Yahoo slams Ballmer's bully tactics

Yahoo slams Ballmer's bully tactics

Board members remain defiant

Yahoo has rejected Microsoft's latest attempt to persuade the company to sell up.

Microsoft chief executive Steve Ballmer had warned Yahoo that he would lobby stockholders to elect a new board of directors if the current board failed to accept a deal.

Yahoo sent a written response to last week's letter from Ballmer, stating that the board's view of the proposal had not changed.

"We continue to believe that your proposal is not in the best interests of Yahoo and our stockholders," read the statement.

"Contrary to statements in your letter, stockholders representing a significant portion of our outstanding shares have indicated to us that your proposal substantially undervalues Yahoo."

Microsoft proposed a stock deal worth $44bn to buy Yahoo in late January. Yahoo rejected the offer less than two weeks later, saying that the proposed deal greatly undervalued the firm.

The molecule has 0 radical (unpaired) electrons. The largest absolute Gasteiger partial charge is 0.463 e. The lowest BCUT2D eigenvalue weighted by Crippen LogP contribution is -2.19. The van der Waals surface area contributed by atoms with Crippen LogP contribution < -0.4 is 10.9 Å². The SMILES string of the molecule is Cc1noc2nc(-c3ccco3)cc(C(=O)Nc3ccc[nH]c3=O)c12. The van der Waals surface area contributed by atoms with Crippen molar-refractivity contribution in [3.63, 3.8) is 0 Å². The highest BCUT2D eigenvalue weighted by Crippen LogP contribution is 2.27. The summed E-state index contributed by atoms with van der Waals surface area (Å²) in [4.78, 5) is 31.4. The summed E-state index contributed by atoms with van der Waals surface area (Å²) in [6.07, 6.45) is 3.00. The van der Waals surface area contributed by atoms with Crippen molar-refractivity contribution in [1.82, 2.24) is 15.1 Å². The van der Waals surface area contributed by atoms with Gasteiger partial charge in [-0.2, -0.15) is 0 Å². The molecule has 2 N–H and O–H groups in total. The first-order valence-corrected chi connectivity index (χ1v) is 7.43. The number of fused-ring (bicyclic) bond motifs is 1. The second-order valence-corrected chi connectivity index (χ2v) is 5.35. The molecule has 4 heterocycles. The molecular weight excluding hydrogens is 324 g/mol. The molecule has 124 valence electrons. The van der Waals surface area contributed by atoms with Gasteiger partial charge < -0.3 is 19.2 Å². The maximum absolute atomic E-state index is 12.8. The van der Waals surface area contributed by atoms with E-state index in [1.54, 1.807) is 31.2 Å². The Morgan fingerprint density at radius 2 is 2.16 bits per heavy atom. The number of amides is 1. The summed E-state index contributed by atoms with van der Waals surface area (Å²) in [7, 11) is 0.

Yahoo said at the time that it would not entirely rule out a deal with Microsoft if the company were to make a better offer. The board reiterated that point in its latest statement.

"Our board carefully considered your unsolicited proposal, unanimously concluded that it was not in the best interests of Yahoo and our stockholders, and rejected it publicly on 11 February 2008," read the letter.

"At the same time, we have continued to make clear that we are not opposed to a transaction with Microsoft if it is in the best interests of our stockholders. "

Later in the letter, Yahoo's tone grew harsher and more critical of Ballmer and the three-week deadline he had laid down.

"We consider your threat to commence an unsolicited offer and proxy contest to displace our independent board members to be counterproductive and inconsistent with your stated objective of a friendly transaction," Yahoo stated.

"We are confident that our stockholders understand that our independent board is best positioned to objectively and knowledgeably evaluate our company's alternatives and to maximise value."